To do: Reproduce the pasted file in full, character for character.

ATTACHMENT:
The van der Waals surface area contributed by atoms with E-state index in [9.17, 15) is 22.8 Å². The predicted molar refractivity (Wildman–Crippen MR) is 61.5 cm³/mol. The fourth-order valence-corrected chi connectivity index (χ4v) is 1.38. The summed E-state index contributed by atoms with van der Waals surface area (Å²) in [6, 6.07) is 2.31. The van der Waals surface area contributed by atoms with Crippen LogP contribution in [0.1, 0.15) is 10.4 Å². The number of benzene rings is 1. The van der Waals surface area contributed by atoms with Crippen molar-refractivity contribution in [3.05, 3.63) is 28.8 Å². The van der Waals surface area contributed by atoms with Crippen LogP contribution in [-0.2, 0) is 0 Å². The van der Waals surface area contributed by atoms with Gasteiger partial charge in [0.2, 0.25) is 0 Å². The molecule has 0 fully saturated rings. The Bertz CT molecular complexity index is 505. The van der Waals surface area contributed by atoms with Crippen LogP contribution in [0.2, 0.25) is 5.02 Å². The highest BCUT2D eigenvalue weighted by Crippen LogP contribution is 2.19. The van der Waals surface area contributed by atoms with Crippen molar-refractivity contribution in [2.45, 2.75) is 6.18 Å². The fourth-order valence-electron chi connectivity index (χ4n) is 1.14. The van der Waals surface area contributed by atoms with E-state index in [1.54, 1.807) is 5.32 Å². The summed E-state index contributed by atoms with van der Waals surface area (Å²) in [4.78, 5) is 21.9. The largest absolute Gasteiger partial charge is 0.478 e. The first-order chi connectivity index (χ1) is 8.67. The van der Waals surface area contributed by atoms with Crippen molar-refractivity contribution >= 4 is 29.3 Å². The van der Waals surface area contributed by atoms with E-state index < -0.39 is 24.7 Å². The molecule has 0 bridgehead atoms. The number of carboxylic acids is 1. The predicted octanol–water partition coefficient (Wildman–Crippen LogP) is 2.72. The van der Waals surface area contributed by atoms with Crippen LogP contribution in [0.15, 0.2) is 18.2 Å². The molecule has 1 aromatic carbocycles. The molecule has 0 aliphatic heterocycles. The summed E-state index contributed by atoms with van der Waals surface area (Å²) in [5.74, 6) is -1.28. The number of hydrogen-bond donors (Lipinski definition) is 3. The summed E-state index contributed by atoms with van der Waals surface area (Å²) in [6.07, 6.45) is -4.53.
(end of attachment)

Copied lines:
The van der Waals surface area contributed by atoms with E-state index in [9.17, 15) is 22.8 Å². The predicted molar refractivity (Wildman–Crippen MR) is 61.5 cm³/mol. The fourth-order valence-corrected chi connectivity index (χ4v) is 1.38. The summed E-state index contributed by atoms with van der Waals surface area (Å²) in [6, 6.07) is 2.31. The van der Waals surface area contributed by atoms with Crippen LogP contribution in [0.1, 0.15) is 10.4 Å². The number of benzene rings is 1. The van der Waals surface area contributed by atoms with Crippen molar-refractivity contribution in [3.05, 3.63) is 28.8 Å². The van der Waals surface area contributed by atoms with Crippen LogP contribution in [-0.2, 0) is 0 Å². The van der Waals surface area contributed by atoms with Gasteiger partial charge in [0.2, 0.25) is 0 Å². The molecule has 0 fully saturated rings. The Bertz CT molecular complexity index is 505. The van der Waals surface area contributed by atoms with Crippen LogP contribution in [0.2, 0.25) is 5.02 Å². The highest BCUT2D eigenvalue weighted by Crippen LogP contribution is 2.19. The van der Waals surface area contributed by atoms with Crippen molar-refractivity contribution in [2.45, 2.75) is 6.18 Å². The fourth-order valence-electron chi connectivity index (χ4n) is 1.14. The van der Waals surface area contributed by atoms with E-state index in [1.54, 1.807) is 5.32 Å². The summed E-state index contributed by atoms with van der Waals surface area (Å²) in [4.78, 5) is 21.9. The largest absolute Gasteiger partial charge is 0.478 e. The first-order chi connectivity index (χ1) is 8.67. The van der Waals surface area contributed by atoms with Crippen molar-refractivity contribution >= 4 is 29.3 Å². The van der Waals surface area contributed by atoms with E-state index < -0.39 is 24.7 Å². The molecule has 0 bridgehead atoms. The number of carboxylic acids is 1. The predicted octanol–water partition coefficient (Wildman–Crippen LogP) is 2.72. The van der Waals surface area contributed by atoms with Crippen LogP contribution in [0.15, 0.2) is 18.2 Å². The molecule has 1 aromatic carbocycles. The molecule has 0 aliphatic heterocycles. The summed E-state index contributed by atoms with van der Waals surface area (Å²) in [5.74, 6) is -1.28. The number of hydrogen-bond donors (Lipinski definition) is 3. The summed E-state index contributed by atoms with van der Waals surface area (Å²) in [6.07, 6.45) is -4.53.